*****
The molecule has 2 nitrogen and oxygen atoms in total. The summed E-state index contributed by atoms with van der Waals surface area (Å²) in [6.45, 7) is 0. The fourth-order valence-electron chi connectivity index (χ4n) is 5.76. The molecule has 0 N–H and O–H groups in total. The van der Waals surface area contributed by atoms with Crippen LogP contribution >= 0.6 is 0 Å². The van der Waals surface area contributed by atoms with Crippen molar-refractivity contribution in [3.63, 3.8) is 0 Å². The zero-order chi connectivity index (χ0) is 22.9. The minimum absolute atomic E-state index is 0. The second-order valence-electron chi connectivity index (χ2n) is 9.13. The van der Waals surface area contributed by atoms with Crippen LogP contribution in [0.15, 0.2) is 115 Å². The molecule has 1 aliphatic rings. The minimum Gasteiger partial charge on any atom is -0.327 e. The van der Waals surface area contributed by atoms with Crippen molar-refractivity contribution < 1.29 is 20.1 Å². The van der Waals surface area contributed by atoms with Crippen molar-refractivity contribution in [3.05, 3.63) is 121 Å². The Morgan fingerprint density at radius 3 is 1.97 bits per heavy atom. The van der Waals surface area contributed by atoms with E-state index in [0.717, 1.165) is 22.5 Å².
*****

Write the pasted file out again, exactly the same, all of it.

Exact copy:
The molecule has 2 nitrogen and oxygen atoms in total. The summed E-state index contributed by atoms with van der Waals surface area (Å²) in [6.45, 7) is 0. The fourth-order valence-electron chi connectivity index (χ4n) is 5.76. The molecule has 0 N–H and O–H groups in total. The van der Waals surface area contributed by atoms with Crippen LogP contribution >= 0.6 is 0 Å². The van der Waals surface area contributed by atoms with Crippen molar-refractivity contribution in [3.63, 3.8) is 0 Å². The zero-order chi connectivity index (χ0) is 22.9. The minimum absolute atomic E-state index is 0. The second-order valence-electron chi connectivity index (χ2n) is 9.13. The van der Waals surface area contributed by atoms with Crippen LogP contribution in [0.15, 0.2) is 115 Å². The molecule has 1 aliphatic rings. The minimum Gasteiger partial charge on any atom is -0.327 e. The van der Waals surface area contributed by atoms with Crippen molar-refractivity contribution < 1.29 is 20.1 Å². The van der Waals surface area contributed by atoms with Crippen molar-refractivity contribution in [3.05, 3.63) is 121 Å². The Morgan fingerprint density at radius 3 is 1.97 bits per heavy atom. The van der Waals surface area contributed by atoms with E-state index in [0.717, 1.165) is 22.5 Å².